The first video, titled “where are your shoes made?” Opens with a young white woman walking up a stairway, and a voice from the background says: “Nice bag”. Then next the same voice admires a white guy’s shoes, and goes further to ask where the shoes are made. ” I think they are made in Italy “. A young woman on the scene says “definitely from Europe”. The same voice asks her is she is sure, and she replies ” they have a European feel”. The voice now goes ahead to break the news to her that the shoes were made in Aba, Nigeria.
These short scenes open up to series of videos created by the made in Aba campaign. These videos are also featured on the website. The videos extensively discuss the open market of millions leather and textile products found in that industrial town. And also how the main facilitators of the market work hard everyday to contribute immensely to products that are churned out from Aba. The videos feature words from popular Nigerian artiste -RuffCoin, who talks a bit about the discipline of the average Aba business man or woman in business among other things.
For some of the traders and craftsmen in Aba, leather and textile are probably the only business they’ve done all their lives, and many have been able to raise families and live comfortably by their trade. Buty still, for a market that produces almost a million leather products daily, there still remain a log of issues the craftsmen have to deal with daily. And one of them is the quality of the ‘finishing’. Mazi Okechukwu, a business man in Aba is of the opinion that there is no big deal about Italian made shoes, all that is there is the quality of the finishing which is neater than Aba made leather shoes. And that is because, the Italian and European leather industries make use of machines to handle tasks that are handled by human fingers in Aba. But rather than hinge on this downside, this is the more reason why investors should invest in the Aba industrial revolution which has been on for over two decades.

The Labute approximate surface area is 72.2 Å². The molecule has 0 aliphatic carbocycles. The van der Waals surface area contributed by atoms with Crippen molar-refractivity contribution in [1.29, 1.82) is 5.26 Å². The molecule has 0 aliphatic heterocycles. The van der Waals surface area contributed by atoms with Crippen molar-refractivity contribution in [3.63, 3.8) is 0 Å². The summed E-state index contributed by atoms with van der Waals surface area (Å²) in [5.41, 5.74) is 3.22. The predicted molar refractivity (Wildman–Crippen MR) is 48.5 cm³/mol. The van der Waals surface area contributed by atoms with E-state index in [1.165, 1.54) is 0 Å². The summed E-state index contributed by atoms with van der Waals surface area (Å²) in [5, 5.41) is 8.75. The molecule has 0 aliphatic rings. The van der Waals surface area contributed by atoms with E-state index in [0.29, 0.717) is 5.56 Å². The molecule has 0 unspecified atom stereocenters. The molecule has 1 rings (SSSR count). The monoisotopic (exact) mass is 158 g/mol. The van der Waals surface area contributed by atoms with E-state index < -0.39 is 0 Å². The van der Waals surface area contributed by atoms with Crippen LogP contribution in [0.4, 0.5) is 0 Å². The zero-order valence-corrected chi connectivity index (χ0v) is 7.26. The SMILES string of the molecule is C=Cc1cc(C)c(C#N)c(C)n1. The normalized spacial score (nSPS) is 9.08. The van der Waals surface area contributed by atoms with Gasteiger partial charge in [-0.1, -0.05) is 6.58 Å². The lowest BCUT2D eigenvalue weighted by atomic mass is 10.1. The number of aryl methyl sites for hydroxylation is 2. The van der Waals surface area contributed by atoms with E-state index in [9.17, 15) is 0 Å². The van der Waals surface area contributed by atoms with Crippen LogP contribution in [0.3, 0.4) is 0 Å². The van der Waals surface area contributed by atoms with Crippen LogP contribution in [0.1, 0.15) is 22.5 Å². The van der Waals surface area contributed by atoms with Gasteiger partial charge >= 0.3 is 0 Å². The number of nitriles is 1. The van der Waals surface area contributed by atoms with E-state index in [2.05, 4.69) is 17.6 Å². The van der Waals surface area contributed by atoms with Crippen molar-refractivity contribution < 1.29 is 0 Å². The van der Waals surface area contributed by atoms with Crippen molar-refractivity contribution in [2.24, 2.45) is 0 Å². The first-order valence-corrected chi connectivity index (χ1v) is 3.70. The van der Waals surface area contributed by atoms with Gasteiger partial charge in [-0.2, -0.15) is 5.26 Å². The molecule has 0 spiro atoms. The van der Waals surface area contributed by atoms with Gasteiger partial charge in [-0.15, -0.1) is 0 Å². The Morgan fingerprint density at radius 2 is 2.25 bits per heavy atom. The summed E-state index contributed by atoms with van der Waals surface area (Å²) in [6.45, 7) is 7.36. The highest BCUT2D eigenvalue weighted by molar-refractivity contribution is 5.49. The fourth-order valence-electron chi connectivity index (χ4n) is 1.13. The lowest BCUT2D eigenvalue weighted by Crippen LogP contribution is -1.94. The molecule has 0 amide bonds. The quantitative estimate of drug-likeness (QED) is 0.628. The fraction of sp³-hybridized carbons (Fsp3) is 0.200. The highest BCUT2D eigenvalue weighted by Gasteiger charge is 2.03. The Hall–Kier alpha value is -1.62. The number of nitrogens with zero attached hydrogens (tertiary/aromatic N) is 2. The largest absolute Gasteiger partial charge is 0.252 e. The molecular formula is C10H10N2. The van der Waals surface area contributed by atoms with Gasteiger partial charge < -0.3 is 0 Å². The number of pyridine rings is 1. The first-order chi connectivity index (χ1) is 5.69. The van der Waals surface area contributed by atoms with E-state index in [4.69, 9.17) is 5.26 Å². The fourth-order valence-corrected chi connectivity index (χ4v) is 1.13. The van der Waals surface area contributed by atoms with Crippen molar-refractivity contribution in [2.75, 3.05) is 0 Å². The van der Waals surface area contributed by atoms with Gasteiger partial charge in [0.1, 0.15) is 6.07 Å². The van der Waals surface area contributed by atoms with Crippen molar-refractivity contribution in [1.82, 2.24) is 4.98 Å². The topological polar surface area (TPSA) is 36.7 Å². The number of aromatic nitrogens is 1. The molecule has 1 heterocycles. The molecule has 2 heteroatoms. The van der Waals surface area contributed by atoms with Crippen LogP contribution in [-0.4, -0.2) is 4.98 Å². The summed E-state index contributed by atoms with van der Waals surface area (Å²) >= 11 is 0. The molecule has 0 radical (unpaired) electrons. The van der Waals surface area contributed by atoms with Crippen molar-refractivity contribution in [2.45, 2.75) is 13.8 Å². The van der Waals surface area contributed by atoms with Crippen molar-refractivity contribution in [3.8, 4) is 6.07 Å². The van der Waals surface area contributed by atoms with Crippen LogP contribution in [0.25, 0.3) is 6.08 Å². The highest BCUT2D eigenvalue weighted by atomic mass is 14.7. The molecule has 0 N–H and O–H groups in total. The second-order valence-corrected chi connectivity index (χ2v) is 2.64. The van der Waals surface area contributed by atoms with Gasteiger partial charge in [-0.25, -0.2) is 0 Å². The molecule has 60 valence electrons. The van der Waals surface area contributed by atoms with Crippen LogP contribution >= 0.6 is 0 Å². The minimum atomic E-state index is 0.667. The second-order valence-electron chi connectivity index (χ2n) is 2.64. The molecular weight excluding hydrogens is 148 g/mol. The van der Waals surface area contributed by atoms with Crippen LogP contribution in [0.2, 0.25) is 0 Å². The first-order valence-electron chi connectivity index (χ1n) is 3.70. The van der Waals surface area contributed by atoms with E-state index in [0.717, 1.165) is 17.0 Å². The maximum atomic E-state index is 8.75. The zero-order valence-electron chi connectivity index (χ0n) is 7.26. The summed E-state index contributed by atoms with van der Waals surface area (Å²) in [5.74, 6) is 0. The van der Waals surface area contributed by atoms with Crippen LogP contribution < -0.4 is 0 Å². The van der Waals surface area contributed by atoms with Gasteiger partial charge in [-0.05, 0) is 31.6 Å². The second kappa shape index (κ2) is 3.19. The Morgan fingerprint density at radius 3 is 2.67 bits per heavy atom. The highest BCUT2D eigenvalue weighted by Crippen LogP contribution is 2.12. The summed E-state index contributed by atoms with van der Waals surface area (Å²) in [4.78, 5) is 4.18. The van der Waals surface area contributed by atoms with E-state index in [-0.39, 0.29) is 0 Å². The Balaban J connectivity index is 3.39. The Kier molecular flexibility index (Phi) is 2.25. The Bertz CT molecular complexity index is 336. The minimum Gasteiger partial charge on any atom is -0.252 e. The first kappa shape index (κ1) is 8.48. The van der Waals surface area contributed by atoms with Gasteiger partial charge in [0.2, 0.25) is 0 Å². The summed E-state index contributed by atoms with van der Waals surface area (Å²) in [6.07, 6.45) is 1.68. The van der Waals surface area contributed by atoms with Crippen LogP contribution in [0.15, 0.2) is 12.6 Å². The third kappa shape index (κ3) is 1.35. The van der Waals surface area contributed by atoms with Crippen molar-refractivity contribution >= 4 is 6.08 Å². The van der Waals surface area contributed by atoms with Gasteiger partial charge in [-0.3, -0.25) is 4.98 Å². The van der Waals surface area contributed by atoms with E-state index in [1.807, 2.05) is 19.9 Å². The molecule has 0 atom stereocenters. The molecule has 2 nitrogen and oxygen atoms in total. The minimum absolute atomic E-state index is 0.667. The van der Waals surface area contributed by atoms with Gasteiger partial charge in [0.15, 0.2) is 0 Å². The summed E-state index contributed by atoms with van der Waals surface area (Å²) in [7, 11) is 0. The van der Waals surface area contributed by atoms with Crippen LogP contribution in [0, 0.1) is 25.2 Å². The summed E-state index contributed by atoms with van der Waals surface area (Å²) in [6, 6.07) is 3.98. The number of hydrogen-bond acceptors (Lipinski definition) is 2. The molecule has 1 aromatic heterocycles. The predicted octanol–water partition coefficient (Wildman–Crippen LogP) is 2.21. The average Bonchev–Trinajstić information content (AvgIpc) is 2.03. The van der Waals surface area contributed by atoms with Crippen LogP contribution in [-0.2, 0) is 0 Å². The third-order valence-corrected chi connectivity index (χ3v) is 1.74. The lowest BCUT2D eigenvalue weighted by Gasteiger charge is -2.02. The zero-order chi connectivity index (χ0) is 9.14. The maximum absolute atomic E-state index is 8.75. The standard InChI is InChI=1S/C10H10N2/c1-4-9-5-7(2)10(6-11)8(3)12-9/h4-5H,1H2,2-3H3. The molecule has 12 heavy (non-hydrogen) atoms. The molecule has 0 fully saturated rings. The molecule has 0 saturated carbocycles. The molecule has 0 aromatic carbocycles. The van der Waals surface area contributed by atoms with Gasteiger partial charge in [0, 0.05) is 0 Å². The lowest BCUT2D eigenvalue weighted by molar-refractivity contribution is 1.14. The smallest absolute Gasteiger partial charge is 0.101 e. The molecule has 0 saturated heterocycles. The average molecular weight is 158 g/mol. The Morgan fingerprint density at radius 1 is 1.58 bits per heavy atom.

In April 2017, the Abia state government signed a $1.5 billion deal with Huajian Shoe Industry to bolster the growth of Aba’s shoe industry. The expectation is that the deal will bring about 10,000 direct jobs and 50,000 indirect jobs.
Recently the Nigerian Federal Government has done a little to back up all the noise they have been making about bolstering Nigerian made products. I feel that rather than pay lip-service to the concept, the Federal Government should take a deep look into the idea of rebuilding and restructuring the China of Africa – Aba.
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